• Experiment 3: Specific tritium labeling at position 2 on the pyridine ring of nicotinic acid shows this atom to be retained in nicotine formation. In other words, during the reaction in question, there is no exhange here of tritium for hydrogen [18].

 

  • Experiment 4: Now comes the surprise: A tritium incorporated at the 6-position of nicotinic acid is completely replaced during nicotine synthesis by the plant! [19]

 

Total loss of tritium labeling at the 6-position in nicotinic acid is explicable only through a temporary loss of aromaticity in the pyridine ring as a result of 3,6-hydrogenation (Fig. 4) [20].

 

Figure 4. The amazing heterocyclic chemistry of the tobacco plant.

 

The appropriate strong (biochemical) reducing agent is NADPH, flippantly called "the sodium borohydride of biochemistry" [21]. One can so far only speculate about the details of the rest of the reaction process, since the catalytic enzyme in question, nicotine synthase, has to date been only slightly characterized, and isolation has not yet proven possible.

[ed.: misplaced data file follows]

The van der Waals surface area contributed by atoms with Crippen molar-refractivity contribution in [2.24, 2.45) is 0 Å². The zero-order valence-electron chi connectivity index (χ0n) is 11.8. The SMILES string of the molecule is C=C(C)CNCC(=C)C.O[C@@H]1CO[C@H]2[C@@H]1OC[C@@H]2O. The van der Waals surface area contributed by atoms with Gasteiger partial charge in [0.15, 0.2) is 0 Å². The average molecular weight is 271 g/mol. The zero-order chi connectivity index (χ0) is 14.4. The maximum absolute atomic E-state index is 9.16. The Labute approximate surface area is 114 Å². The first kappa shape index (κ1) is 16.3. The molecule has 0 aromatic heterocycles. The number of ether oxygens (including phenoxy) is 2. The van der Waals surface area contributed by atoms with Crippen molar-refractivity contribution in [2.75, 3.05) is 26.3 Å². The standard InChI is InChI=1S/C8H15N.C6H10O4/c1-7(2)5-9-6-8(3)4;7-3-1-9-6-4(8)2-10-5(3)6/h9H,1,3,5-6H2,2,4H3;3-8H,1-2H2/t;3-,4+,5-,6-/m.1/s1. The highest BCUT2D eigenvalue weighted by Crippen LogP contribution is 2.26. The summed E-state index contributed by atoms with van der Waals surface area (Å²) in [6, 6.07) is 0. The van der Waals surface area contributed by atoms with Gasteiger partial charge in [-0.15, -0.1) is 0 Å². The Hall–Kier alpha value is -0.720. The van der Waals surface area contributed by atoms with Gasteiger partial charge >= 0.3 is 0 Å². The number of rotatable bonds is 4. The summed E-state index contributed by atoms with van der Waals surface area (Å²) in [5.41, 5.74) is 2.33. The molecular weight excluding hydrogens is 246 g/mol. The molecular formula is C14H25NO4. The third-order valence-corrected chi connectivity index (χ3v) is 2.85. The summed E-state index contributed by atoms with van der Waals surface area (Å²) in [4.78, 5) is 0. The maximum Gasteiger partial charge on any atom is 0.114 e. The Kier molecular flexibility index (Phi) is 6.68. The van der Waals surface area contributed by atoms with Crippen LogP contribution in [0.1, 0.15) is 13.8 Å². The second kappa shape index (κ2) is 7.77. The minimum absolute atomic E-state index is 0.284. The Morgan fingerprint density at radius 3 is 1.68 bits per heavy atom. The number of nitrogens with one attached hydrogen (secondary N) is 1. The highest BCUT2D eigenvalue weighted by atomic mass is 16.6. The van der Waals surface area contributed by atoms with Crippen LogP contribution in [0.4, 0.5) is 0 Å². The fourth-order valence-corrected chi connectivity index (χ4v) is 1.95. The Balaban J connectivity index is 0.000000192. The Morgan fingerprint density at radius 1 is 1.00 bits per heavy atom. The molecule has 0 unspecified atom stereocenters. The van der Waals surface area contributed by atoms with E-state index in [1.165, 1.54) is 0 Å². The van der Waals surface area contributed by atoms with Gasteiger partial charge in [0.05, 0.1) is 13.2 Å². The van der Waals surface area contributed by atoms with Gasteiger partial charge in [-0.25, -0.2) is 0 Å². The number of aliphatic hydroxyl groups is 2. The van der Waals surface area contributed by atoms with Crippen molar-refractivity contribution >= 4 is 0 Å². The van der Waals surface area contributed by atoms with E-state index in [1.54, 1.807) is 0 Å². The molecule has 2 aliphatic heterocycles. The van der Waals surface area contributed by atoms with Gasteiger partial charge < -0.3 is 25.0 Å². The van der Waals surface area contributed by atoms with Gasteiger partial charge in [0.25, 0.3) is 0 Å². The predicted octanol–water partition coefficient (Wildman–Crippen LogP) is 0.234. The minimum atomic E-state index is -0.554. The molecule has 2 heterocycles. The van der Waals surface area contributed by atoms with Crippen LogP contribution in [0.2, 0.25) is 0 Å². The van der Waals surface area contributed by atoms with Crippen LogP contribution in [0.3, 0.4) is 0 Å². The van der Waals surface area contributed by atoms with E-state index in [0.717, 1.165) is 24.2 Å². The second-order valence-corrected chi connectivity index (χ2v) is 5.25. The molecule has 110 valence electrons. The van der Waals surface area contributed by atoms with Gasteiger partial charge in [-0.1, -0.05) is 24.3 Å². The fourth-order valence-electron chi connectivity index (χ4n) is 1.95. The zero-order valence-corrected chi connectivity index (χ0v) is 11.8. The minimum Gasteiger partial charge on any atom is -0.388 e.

The resulting 3,6-dihydropyridine-3-carboxylic acid (22) is no longer aromatic, and is readily decarboxylated, leading to an azapentadienyl anion (Fig. 5). Cation (21) attacks the latter at the negative C-3, and this leads to a substitution reaction. In the subsequent dehydration, the tritium label is eliminated completely, resulting in a stable pyridine ring [22]. Overall, the oxidizing agent NADP+ arising in the first step is once again consumed. What an elegant and resource-conserving redox cycle!

 

Figure 5. Lost in reaction.

 



8. Why Does the Tobacco Plant Produce Nicotine?

Thanks to this elaborate nicotine synthesis, the plant acquires a significant advantage in the battle to survive, because nicotine is poisonous, and it repels or annihilates predators. Since all plants suffer from a chronic nitrogen deficiency, nicotine production is adjusted upward only upon demand: i.e., when predators nibble on the leaves.